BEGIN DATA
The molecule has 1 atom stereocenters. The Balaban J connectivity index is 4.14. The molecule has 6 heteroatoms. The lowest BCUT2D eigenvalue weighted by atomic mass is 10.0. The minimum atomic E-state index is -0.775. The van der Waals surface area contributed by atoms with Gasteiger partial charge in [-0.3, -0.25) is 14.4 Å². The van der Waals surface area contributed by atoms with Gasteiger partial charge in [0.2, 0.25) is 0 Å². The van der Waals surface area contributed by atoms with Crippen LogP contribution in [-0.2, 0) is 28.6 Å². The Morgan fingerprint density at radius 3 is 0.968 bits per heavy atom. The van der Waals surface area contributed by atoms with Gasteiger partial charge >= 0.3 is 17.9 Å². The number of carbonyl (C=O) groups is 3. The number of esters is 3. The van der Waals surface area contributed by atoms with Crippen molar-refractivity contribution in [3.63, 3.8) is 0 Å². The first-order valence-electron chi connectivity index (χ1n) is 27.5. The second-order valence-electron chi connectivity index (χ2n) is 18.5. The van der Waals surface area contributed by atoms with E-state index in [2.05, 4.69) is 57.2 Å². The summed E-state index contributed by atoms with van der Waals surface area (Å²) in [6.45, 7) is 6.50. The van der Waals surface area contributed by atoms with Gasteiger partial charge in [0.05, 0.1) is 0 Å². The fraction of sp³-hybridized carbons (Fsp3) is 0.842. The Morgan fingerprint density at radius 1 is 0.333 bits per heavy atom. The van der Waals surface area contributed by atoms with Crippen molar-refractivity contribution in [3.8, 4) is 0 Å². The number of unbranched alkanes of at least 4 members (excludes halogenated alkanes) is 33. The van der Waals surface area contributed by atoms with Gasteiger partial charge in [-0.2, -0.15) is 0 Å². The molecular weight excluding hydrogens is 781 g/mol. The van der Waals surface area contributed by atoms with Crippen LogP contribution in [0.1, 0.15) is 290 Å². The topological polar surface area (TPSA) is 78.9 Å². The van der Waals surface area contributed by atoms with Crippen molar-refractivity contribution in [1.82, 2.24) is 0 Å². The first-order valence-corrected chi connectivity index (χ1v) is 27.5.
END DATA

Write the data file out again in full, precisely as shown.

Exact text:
The molecule has 1 atom stereocenters. The Balaban J connectivity index is 4.14. The molecule has 6 heteroatoms. The lowest BCUT2D eigenvalue weighted by atomic mass is 10.0. The minimum atomic E-state index is -0.775. The van der Waals surface area contributed by atoms with Gasteiger partial charge in [-0.3, -0.25) is 14.4 Å². The van der Waals surface area contributed by atoms with Gasteiger partial charge in [0.2, 0.25) is 0 Å². The van der Waals surface area contributed by atoms with Crippen LogP contribution in [-0.2, 0) is 28.6 Å². The Morgan fingerprint density at radius 3 is 0.968 bits per heavy atom. The van der Waals surface area contributed by atoms with Gasteiger partial charge >= 0.3 is 17.9 Å². The number of carbonyl (C=O) groups is 3. The number of esters is 3. The van der Waals surface area contributed by atoms with Crippen molar-refractivity contribution in [3.63, 3.8) is 0 Å². The first-order valence-electron chi connectivity index (χ1n) is 27.5. The second-order valence-electron chi connectivity index (χ2n) is 18.5. The van der Waals surface area contributed by atoms with E-state index in [2.05, 4.69) is 57.2 Å². The summed E-state index contributed by atoms with van der Waals surface area (Å²) in [6.45, 7) is 6.50. The van der Waals surface area contributed by atoms with Gasteiger partial charge in [0.05, 0.1) is 0 Å². The fraction of sp³-hybridized carbons (Fsp3) is 0.842. The Morgan fingerprint density at radius 1 is 0.333 bits per heavy atom. The van der Waals surface area contributed by atoms with Crippen molar-refractivity contribution in [3.8, 4) is 0 Å². The number of unbranched alkanes of at least 4 members (excludes halogenated alkanes) is 33. The van der Waals surface area contributed by atoms with Gasteiger partial charge in [-0.2, -0.15) is 0 Å². The molecular weight excluding hydrogens is 781 g/mol. The van der Waals surface area contributed by atoms with Crippen LogP contribution in [0.1, 0.15) is 290 Å². The topological polar surface area (TPSA) is 78.9 Å². The van der Waals surface area contributed by atoms with Crippen molar-refractivity contribution in [1.82, 2.24) is 0 Å². The first-order valence-corrected chi connectivity index (χ1v) is 27.5.